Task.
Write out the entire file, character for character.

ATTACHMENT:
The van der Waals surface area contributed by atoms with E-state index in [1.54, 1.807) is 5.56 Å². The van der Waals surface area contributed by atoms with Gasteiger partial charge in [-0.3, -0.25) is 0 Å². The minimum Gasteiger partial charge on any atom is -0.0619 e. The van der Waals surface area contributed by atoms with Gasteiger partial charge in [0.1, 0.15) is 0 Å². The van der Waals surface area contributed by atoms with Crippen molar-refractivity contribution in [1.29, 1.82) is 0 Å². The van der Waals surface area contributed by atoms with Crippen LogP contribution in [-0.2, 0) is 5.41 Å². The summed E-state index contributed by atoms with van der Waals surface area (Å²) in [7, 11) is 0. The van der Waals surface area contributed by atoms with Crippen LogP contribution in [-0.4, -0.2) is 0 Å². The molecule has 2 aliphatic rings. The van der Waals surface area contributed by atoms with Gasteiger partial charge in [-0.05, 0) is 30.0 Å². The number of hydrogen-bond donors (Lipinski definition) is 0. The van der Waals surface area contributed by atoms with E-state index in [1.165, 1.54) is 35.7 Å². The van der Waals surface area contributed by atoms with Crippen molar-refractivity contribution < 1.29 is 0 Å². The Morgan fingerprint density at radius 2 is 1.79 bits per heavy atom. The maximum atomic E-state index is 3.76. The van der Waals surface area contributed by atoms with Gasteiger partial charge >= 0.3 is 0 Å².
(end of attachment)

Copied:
The van der Waals surface area contributed by atoms with E-state index in [1.54, 1.807) is 5.56 Å². The van der Waals surface area contributed by atoms with Gasteiger partial charge in [-0.3, -0.25) is 0 Å². The minimum Gasteiger partial charge on any atom is -0.0619 e. The van der Waals surface area contributed by atoms with Gasteiger partial charge in [0.1, 0.15) is 0 Å². The van der Waals surface area contributed by atoms with Crippen molar-refractivity contribution in [1.29, 1.82) is 0 Å². The van der Waals surface area contributed by atoms with Crippen LogP contribution in [-0.2, 0) is 5.41 Å². The summed E-state index contributed by atoms with van der Waals surface area (Å²) in [7, 11) is 0. The van der Waals surface area contributed by atoms with Crippen LogP contribution in [-0.4, -0.2) is 0 Å². The molecule has 2 aliphatic rings. The van der Waals surface area contributed by atoms with Gasteiger partial charge in [-0.05, 0) is 30.0 Å². The number of hydrogen-bond donors (Lipinski definition) is 0. The van der Waals surface area contributed by atoms with E-state index in [1.165, 1.54) is 35.7 Å². The van der Waals surface area contributed by atoms with Crippen molar-refractivity contribution < 1.29 is 0 Å². The Morgan fingerprint density at radius 2 is 1.79 bits per heavy atom. The maximum atomic E-state index is 3.76. The van der Waals surface area contributed by atoms with Gasteiger partial charge >= 0.3 is 0 Å².